African Legislators Demand Representation on UN Security Council

African legislators have stepped up demands for the continent to have permanent representation on the United Nations Security Council by 2020.

Hon. Onyango Kakoba, pill the Chairperson African Parliamentary Alliance for UN Reforms to the Pan African Parliament has said the continental legislature, order which is sitting in Egypt, order is spearheading parliamentary advocacy for UN reforms in favour of Africa.

“The charter for UN Reforms embodies a unique commitment to guarantee Africa’s inalienable right to be represented and to participate meaningfully in a world order capable of maintaining global peace and security,” Kakoba said.

The former delegate from Uganda to PAP was presenting a paper titled “Changing the UN system for a better world” on Wednesday, 12th October 2016.

“We are calling for the UN Security Council reforms by 2020 and explicitly calling for the African Union to engage in a campaign of organised non-cooperation with the Security Council from 2020 until the demands of the Union are met,” he added.

The permanent members to the UN Security Council, also known as the Big Five, include the governments of China, France, United Kingdom, United States and Russia.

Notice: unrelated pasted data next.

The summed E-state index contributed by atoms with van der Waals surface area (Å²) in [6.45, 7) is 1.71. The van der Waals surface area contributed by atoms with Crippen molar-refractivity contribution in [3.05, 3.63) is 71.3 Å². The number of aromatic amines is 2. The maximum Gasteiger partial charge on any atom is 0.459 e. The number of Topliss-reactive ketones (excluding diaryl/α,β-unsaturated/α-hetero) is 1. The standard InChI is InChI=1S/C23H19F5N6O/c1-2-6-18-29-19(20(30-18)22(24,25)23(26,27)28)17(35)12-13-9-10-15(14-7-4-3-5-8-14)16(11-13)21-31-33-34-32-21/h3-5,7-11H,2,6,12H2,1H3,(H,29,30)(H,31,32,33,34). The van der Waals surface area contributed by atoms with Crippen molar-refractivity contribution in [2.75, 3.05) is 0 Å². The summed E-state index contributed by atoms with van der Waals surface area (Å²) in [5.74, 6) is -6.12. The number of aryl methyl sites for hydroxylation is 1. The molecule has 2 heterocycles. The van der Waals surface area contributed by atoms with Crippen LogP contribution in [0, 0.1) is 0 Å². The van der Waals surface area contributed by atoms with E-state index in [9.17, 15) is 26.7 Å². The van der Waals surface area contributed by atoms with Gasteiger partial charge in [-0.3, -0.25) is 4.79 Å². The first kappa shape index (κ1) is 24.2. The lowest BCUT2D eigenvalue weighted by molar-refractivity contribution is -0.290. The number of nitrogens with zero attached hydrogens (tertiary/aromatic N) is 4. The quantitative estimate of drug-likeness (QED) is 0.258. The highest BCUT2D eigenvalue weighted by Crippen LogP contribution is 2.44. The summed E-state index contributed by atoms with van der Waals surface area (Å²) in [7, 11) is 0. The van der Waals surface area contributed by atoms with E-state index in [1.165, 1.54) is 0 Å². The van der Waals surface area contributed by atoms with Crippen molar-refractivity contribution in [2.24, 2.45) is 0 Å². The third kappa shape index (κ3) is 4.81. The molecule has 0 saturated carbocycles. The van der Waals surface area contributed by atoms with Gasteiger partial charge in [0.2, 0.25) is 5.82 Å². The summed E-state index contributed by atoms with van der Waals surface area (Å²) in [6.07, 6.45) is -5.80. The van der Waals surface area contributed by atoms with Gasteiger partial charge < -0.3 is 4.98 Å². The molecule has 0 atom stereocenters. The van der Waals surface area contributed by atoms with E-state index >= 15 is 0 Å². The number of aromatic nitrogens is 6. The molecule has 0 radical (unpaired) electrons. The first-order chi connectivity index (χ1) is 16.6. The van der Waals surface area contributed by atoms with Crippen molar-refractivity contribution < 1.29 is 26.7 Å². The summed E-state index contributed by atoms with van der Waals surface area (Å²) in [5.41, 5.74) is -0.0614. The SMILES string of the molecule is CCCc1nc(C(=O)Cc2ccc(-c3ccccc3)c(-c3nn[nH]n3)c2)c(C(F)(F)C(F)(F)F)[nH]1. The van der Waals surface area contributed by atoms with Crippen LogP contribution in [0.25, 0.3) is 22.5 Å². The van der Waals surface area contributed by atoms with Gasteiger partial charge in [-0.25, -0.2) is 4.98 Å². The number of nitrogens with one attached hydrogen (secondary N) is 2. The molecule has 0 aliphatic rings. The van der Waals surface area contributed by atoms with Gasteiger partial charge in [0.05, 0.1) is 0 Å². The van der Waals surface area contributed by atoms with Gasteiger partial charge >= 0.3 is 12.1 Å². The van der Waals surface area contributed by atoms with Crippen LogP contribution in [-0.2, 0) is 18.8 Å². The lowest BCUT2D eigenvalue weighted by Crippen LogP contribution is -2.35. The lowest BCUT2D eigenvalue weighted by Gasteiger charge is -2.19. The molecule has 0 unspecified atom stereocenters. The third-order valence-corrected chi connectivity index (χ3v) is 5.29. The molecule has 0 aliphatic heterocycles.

Legislators from various countries in Africa joined in chorus to demand for reforms in the permanent representation to the UN body.

According to Hon. Hunadi Mateme (South Africa), the African continent cannot be excluded anymore and only remembered when there is need of raw materials. She said African countries are participating in peacekeeping missions and deserve their place in the Security Council.


“Africa has been divided, exploited, oppressed and strangled. I urge all parliamentarians to support this alliance and call for UN reform or an ‘Afri-Exit’ because we cannot continue to stay with people who are not fair to us,” Hon. Abdulrazak Sa’ad Namdas (Nigeria) said.

Hon. Muhammad Reza Cassam (Mauritius) questioned how five countries decide for the world what is wrong or right, when to go to war and how to maintain security in the world.

“How do five countries control security issues in Africa when they have vested interests? It’s more than 10 years since the Ezulwini agreement. We cannot be dictated on by five countries,” he said.

The African heads of state meeting at the 5th Ordinary Session of the AU Assembly at the Libyan city of Sirte in July 2005, under the Sirte Declaration on the Reform of the United Nations reaffirmed the common African position on the proposed reforms to the world body, popularly known as the Ezulwini Consensus.

The Ezulwini agreement called for at least two permanent seats including veto rights, and five non-permanent seats for Africa on the Security Council. Following the agreement, a committee of 10 heads of state (C-10) was established by the African Union with a mandate to advocate for the UN reforms. The C-10 members are Sierra Leone (Chair), Uganda, Senegal, Namibia, Democratic Republic of Congo, Kenya, Zambia, Algeria, Equatorial Guinea, and Libya.

However, 10 years later since its establishment, Africa is yet to get a permanent seat at the UN Security Council.

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